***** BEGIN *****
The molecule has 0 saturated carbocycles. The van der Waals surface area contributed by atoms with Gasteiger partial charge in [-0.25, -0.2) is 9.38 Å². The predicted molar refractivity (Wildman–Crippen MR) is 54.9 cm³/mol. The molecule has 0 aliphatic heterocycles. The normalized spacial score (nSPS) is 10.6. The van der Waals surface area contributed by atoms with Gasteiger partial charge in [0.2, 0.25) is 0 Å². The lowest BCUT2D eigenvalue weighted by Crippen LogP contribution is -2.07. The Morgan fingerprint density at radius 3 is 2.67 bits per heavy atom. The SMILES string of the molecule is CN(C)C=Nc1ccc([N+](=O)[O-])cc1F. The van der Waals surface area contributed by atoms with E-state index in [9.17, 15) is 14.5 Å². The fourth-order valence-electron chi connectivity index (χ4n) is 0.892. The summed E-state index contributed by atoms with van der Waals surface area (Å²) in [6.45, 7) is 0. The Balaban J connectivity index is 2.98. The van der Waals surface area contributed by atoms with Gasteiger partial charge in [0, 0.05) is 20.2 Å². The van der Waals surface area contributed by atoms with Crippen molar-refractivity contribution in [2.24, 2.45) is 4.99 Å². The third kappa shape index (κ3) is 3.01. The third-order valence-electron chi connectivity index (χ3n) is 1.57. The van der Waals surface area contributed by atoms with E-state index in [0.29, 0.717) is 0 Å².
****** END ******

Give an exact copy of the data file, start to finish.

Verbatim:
The molecule has 0 saturated carbocycles. The van der Waals surface area contributed by atoms with Gasteiger partial charge in [-0.25, -0.2) is 9.38 Å². The predicted molar refractivity (Wildman–Crippen MR) is 54.9 cm³/mol. The molecule has 0 aliphatic heterocycles. The normalized spacial score (nSPS) is 10.6. The van der Waals surface area contributed by atoms with Gasteiger partial charge in [0.2, 0.25) is 0 Å². The lowest BCUT2D eigenvalue weighted by Crippen LogP contribution is -2.07. The Morgan fingerprint density at radius 3 is 2.67 bits per heavy atom. The SMILES string of the molecule is CN(C)C=Nc1ccc([N+](=O)[O-])cc1F. The van der Waals surface area contributed by atoms with E-state index in [9.17, 15) is 14.5 Å². The fourth-order valence-electron chi connectivity index (χ4n) is 0.892. The summed E-state index contributed by atoms with van der Waals surface area (Å²) in [6.45, 7) is 0. The Balaban J connectivity index is 2.98. The van der Waals surface area contributed by atoms with Gasteiger partial charge in [0, 0.05) is 20.2 Å². The van der Waals surface area contributed by atoms with Crippen molar-refractivity contribution in [2.24, 2.45) is 4.99 Å². The third kappa shape index (κ3) is 3.01. The third-order valence-electron chi connectivity index (χ3n) is 1.57. The van der Waals surface area contributed by atoms with E-state index in [0.29, 0.717) is 0 Å².